The COVID-19 pandemic changed a lot of business practices. It affected how many small businesses can operate and if they will be able to survive the pandemic.

In April 2020, Massachusetts Gov. Charlie Baker signed the moratorium on evictions and foreclosures. It protects homeowners and small business owners against evictions and foreclosures during the Coronavirus. If you own a small business, it is important to understand how the bill protects your business.

House Bill 4647 temporarily stops the eviction of “nonessential” tenants and small businesses related to the COVID-19 outbreak. It also prevents foreclosures. The law does not forgive your payment requirements.

Specifics of the moratorium

The moratorium provides protections. It will last for 120 days. That time can be extended once for 90 days or 45 days after the end of the state of emergency (whichever is sooner).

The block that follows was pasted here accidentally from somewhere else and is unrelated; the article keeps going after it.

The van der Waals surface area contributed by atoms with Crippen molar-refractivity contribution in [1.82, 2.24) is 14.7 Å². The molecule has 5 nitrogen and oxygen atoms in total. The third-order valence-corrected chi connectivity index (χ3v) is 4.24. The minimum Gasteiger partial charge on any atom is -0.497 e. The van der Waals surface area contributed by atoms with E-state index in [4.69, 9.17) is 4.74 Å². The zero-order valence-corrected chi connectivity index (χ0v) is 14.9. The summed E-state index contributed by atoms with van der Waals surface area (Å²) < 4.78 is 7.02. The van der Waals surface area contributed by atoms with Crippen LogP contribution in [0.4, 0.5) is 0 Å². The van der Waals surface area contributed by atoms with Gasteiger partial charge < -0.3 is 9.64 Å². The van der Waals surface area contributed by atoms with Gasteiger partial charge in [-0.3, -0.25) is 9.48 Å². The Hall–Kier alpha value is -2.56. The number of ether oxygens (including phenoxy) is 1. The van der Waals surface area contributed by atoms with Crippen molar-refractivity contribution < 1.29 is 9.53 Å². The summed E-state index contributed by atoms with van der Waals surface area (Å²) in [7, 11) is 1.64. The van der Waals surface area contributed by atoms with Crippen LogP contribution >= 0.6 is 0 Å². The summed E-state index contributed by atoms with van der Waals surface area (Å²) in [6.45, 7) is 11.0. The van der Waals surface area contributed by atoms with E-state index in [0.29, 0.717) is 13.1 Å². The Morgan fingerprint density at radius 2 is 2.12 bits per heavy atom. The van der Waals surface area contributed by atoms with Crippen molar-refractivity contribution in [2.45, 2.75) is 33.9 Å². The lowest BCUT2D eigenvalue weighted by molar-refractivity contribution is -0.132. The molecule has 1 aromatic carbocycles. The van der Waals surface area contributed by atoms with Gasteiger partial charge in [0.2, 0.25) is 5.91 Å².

There are basics of the act that affect small businesses, including:

  • Evacuation exceptions. Evictions are allowed if it is related to criminal activities or lease violations that could impact health and safety. Businesses that defaulted on leases or had leases terminated before March 10, 2020 can also be evicted.
  • Late fees and reporting credit violations. Landlords cannot charge late fees during the pandemic. They also cannot report your late payments to consumer reporting agencies.
  • Moratorium on evictions. Those protections are for residential tenants and qualifying small businesses.
  • Qualifying companies. These businesses are defined as commercial tenants that operate in one state, are not publicly traded and have less than 150 fulltime equivalent assistance employees.

Manage the system and avoid negative consequences

Small business owners will be required to provide paperwork verifying the late payments were impacted by COVID-19. Your attorney help you collect necessary paperwork and arrange payment schedules.